Maintaining Good Credit In Times Of Inflation
The term “inflation” refers to an increase in prices and a decrease in an individual person’s purchasing power.1 This can happen for a variety of reasons, from simple explanations like supply chain issues or higher production costs to a complicated network of multiple factors.2
During periods of high inflation, you need more money to purchase the same things you could previously get for a lower cost. This in and of itself does not affect your credit score; that is, your credit score is not directly tied to any of the factors of inflation.3 However, inflation can indirectly impact your score if it leads to credit-damaging behaviors such as:
- Racking up too much credit card debt
- Applying for new credit too often
- Making late payments
- Skipping payments entirely
Here’s how you can avoid these pitfalls and maintain good credit.
Stay On Top Of Payments
When things cost more, you may feel like you’re in a financial pressure cooker. It can be tempting to let previous financial obligations - including credit card payments - slip through the cracks. However, your repayment history counts for approximately 35% of your credit score, making it the single most important factor in calculating your score. Falling behind on your payments can cause your score to drop very quickly, so you’ll want to continue paying off your credit cards as you navigate inflationary periods.
If managing multiple credit card payments with volatile interest rates is more than you can manage, consider a debt consolidation loan through Upgrade. When you take out a debt consolidation loan, you’ll use the funds to pay off your separate credit cards; and after that, you’ll just make one payment per month at a fixed interest rate. As long as you stay on top of those payments and don’t add new balances to your credit cards, you should see progress as your debt chips away.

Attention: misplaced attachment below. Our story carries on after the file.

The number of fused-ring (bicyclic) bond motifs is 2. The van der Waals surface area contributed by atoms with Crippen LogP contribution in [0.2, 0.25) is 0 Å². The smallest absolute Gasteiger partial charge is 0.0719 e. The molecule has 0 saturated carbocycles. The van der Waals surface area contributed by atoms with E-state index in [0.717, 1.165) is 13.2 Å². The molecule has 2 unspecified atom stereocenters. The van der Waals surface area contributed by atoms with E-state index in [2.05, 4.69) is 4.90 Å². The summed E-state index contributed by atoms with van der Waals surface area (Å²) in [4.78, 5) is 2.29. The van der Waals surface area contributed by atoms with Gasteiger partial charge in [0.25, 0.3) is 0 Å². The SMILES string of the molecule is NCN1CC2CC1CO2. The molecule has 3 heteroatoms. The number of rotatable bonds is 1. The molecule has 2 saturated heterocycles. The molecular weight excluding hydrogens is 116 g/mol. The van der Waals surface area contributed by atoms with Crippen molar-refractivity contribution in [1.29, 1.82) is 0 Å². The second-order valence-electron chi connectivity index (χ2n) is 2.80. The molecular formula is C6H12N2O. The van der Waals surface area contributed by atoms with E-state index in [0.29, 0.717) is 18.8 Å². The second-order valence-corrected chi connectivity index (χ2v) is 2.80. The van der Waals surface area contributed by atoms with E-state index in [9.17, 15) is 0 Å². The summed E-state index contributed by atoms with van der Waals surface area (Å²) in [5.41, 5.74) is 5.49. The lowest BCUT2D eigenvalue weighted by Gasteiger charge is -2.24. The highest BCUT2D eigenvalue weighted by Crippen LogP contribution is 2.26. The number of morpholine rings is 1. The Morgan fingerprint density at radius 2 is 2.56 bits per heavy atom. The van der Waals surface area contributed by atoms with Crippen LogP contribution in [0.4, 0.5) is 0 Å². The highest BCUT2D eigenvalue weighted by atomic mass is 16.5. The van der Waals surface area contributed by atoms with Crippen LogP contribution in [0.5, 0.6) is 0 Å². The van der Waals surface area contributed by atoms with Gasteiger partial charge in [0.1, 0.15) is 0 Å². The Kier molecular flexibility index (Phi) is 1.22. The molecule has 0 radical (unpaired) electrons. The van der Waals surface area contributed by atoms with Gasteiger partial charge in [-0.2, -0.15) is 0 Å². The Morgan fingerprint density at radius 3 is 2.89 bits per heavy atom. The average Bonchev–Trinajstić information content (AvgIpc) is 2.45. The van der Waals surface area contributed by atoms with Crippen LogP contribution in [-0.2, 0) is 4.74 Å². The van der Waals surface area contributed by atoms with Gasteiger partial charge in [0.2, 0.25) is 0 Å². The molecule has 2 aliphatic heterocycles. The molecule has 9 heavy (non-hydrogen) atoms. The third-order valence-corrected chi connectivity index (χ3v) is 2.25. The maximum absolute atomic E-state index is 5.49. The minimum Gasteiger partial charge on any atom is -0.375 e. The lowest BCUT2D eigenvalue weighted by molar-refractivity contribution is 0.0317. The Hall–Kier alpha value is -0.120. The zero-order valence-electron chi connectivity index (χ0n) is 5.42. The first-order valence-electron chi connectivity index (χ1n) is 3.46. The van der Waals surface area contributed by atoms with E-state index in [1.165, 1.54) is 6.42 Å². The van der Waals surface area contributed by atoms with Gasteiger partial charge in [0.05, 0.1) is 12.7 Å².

Mind Your Credit Utilization Ratio
A “credit utilization ratio” is the balance on your credit card(s) relative to their total limit(s), both individually and collectively. This is the second-biggest factor in calculating your score (payment history being the first), accounting for up to 30% of your overall score.4
You can calculate yours by dividing your credit card balances by their total limits; for example, if you have one credit card with a limit of $10,000 and a balance of $2,500, your credit utilization for that card would be 25%. If you added a second card with a limit of $750 and a balance of $75, your utilization for that card would be 10%, while your overall utilization for both cards combined would be around 24%.
A low credit utilization ratio shows lenders you can handle your finances without turning to credit to solve your problems. As a general rule, your credit utilization should stay below 30% if you want to maintain good credit, so try to avoid paying for things with your credit card.
Keep New Applications to A Minimum
Applying for and accepting new credit usually results in a “hard inquiry” on your credit report. Each hard inquiry docks a few points off your credit score and remains on your credit report for about 24 months, so try not to apply for new credit unless you absolutely need it. And if you do need to apply for a new credit card or personal loan, evaluate your options carefully before making any decisions so you only need to apply for credit once.
Revisit Your Budget
People with good credit tend to have several habits in common, one of which is not spending more than they’re regularly bringing in. They typically accomplish this by setting and committing to a budget, or a plan that allows them to spend more mindfully.
If you’ve never had a budget before, now is the time to begin with a simple quick-start budget; and if you were already managing your finances with a budget, revisit it with new costs in mind. Either way, remember that budgeting isn’t a “set it and forget it” thing. Especially in our unpredictable market where the cost of living can bounce up and down, budgeting requires regular check-ins and (if necessary) revisions in order to be most effective. Make this a recurring habit by reviewing your spending often, tracking your performance, and making any necessary adjustments.
Prioritize Building An Emergency Fund
Though inflation and recessions are not exactly the same thing, they can be closely related. According to Forbes magazine, high inflation can indicate that a recession is coming, and in some cases responses to inflation can trigger a recession itself.5 Since recessions almost always increase your chances of losing your job, having your work hours cut, or having your income reduced in another way, an “emergency fund” (i.e. a stash of money you save specifically for financial emergencies) is vital to weathering an economic downturn without relying on credit.